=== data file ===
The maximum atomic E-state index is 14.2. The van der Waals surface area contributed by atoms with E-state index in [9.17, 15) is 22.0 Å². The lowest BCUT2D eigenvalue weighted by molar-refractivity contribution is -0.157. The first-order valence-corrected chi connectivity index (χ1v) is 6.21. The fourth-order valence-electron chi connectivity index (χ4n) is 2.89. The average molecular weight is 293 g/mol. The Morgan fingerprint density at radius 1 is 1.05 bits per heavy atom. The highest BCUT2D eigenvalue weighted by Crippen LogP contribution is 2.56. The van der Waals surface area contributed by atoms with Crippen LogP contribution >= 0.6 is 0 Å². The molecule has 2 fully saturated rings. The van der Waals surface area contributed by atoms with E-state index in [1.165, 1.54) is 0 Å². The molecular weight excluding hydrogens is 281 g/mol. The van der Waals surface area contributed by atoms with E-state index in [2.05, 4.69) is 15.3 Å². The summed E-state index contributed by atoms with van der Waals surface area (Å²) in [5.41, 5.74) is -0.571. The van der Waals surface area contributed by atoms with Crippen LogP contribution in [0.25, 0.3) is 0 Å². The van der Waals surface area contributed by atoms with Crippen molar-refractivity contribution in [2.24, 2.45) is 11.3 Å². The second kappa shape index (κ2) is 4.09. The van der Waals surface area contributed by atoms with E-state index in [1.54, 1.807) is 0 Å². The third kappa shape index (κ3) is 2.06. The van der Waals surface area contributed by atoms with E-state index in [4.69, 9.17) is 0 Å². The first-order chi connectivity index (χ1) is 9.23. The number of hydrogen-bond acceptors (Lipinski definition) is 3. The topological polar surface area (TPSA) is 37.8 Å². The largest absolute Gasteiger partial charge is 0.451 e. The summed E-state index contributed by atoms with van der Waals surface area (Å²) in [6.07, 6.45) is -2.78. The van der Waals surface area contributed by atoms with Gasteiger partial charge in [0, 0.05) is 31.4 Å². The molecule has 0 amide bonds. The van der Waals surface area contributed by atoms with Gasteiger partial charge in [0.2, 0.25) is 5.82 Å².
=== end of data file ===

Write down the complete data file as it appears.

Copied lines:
The maximum atomic E-state index is 14.2. The van der Waals surface area contributed by atoms with E-state index in [9.17, 15) is 22.0 Å². The lowest BCUT2D eigenvalue weighted by molar-refractivity contribution is -0.157. The first-order valence-corrected chi connectivity index (χ1v) is 6.21. The fourth-order valence-electron chi connectivity index (χ4n) is 2.89. The average molecular weight is 293 g/mol. The Morgan fingerprint density at radius 1 is 1.05 bits per heavy atom. The highest BCUT2D eigenvalue weighted by Crippen LogP contribution is 2.56. The van der Waals surface area contributed by atoms with Crippen LogP contribution >= 0.6 is 0 Å². The molecule has 2 fully saturated rings. The van der Waals surface area contributed by atoms with E-state index in [1.165, 1.54) is 0 Å². The molecular weight excluding hydrogens is 281 g/mol. The van der Waals surface area contributed by atoms with E-state index in [2.05, 4.69) is 15.3 Å². The summed E-state index contributed by atoms with van der Waals surface area (Å²) in [5.41, 5.74) is -0.571. The van der Waals surface area contributed by atoms with Crippen LogP contribution in [0.25, 0.3) is 0 Å². The van der Waals surface area contributed by atoms with Crippen molar-refractivity contribution in [2.24, 2.45) is 11.3 Å². The second kappa shape index (κ2) is 4.09. The van der Waals surface area contributed by atoms with E-state index in [1.54, 1.807) is 0 Å². The third kappa shape index (κ3) is 2.06. The van der Waals surface area contributed by atoms with E-state index in [4.69, 9.17) is 0 Å². The first-order chi connectivity index (χ1) is 9.23. The number of hydrogen-bond acceptors (Lipinski definition) is 3. The topological polar surface area (TPSA) is 37.8 Å². The largest absolute Gasteiger partial charge is 0.451 e. The summed E-state index contributed by atoms with van der Waals surface area (Å²) in [6.07, 6.45) is -2.78. The van der Waals surface area contributed by atoms with Gasteiger partial charge in [0, 0.05) is 31.4 Å². The molecule has 0 amide bonds. The van der Waals surface area contributed by atoms with Gasteiger partial charge in [0.2, 0.25) is 5.82 Å².